Dear Susan: My niece has been told she has dyslexia. I remembered that you said you have some good resources that can help students with dyslexia. Can you point me toward that information? – Brian Harris
Dear Brian: Here is the information online that changed my son’s life after he was diagnosed as dyslexic.
- Parents Active for Vision Education (P.A.V.E.) – The goal of P.A.V.E. is to spread awareness of vision therapy and its positive effects in reinforcing the critical link between vision and efficient learning. This nonprofit organization offers online resources for parents, and while the website hasn’t been updated recently, it’s a good starting point to begin looking for doctors and therapies for kids with dyslexia.
- The Optometric Extension Program Foundation (OEPF) – While this is geared toward the optometry profession, it’s another website well worth searching to find information of value. For example, you can find an optometrist who is knowledgeable about vision therapy. I also was able to do some advanced searching of the site via Google to find research and documents written more for the layperson on issues related to dyslexia.
- There are also plenty of articles available through the OEPF that address vision therapy, found here via this search.
Vision therapy changed my son’s life and helped him overcome his dyslexia. He still has some symptoms, but not nearly what they were before therapy. I’m sure it can be of great help to your niece as well.
Dear Susan: Thank you for your recent, thought-provoking presentation. You mentioned that there are teaching strategies for color-blind students to make it easier for them to learn. Can you point me in the direction of these techniques? – Taisei Ando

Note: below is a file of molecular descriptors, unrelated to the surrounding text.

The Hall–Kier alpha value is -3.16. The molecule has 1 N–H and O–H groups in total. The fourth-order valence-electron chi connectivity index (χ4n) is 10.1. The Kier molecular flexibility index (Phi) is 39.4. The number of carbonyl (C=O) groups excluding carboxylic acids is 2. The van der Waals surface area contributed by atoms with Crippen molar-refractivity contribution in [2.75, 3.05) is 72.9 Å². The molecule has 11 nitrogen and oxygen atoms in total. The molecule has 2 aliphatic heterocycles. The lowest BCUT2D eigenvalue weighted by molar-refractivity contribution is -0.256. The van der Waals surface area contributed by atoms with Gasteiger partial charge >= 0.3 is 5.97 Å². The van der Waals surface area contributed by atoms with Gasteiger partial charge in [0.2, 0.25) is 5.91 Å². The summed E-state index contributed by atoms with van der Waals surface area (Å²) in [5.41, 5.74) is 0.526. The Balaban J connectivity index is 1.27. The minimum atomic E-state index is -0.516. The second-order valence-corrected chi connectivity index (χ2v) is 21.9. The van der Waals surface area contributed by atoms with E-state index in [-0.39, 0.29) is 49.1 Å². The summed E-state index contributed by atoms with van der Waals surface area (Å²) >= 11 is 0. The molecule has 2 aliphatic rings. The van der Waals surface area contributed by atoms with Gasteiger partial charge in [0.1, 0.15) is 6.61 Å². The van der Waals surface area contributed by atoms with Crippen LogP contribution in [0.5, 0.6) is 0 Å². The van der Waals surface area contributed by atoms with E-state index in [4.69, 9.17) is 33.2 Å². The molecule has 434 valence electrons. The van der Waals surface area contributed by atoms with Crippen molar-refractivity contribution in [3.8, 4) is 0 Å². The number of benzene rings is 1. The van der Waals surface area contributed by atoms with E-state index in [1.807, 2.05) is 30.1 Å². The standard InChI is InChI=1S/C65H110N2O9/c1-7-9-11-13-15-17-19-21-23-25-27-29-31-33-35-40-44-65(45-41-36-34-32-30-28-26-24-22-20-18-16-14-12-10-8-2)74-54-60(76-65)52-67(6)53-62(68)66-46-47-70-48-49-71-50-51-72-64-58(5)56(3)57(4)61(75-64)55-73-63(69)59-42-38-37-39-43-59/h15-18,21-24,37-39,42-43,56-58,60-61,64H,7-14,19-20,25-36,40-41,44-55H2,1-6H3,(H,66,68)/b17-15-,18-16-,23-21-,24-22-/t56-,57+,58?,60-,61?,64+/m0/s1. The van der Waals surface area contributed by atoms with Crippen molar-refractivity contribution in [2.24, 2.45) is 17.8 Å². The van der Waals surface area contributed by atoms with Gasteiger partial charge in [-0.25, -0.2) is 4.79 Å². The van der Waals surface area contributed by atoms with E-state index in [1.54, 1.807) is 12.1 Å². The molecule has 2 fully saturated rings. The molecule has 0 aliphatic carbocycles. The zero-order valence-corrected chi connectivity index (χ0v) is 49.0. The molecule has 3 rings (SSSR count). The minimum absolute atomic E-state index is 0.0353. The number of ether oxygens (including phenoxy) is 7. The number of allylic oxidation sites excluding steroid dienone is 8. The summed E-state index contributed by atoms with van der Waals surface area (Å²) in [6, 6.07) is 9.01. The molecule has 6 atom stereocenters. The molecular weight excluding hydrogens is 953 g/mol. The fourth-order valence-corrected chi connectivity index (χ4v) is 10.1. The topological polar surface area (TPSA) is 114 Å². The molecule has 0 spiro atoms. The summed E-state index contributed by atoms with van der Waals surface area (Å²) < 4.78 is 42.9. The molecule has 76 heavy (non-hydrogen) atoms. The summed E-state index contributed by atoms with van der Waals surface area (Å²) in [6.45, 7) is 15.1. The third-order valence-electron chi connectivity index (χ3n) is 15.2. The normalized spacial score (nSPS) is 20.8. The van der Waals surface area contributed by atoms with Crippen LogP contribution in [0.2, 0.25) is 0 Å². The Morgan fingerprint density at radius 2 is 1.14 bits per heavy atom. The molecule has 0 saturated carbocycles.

Dear Taisei: Absolutely! Two of the best resources I’ve found have been teaching strategies from an organization in the U.K. called Colour Blind Awareness, and tips from the site Understanding Graphics.
Colour Blind Awareness works to call attention to the hundreds of thousands of students in the U.K. dealing with color vision deficiency, pointing out everyday problems faced by those with colorblindness, how to get kids tested for the condition, and get support for kids with colorblindness.
The organization offers a very detailed tip sheet specifically for teachers on ways to help colorblind kids achieve success in the classroom.
Understanding Graphics has an informative page on designing images and pages for people with color blindness. For example, when designing a chart, placing the legend directly into the chart can help those with color deficiencies better identify which color bar or line corresponds to the data being presented. It also recommends not using color data alone to identify items in a chart or image.
I hope you’ll find these helpful!
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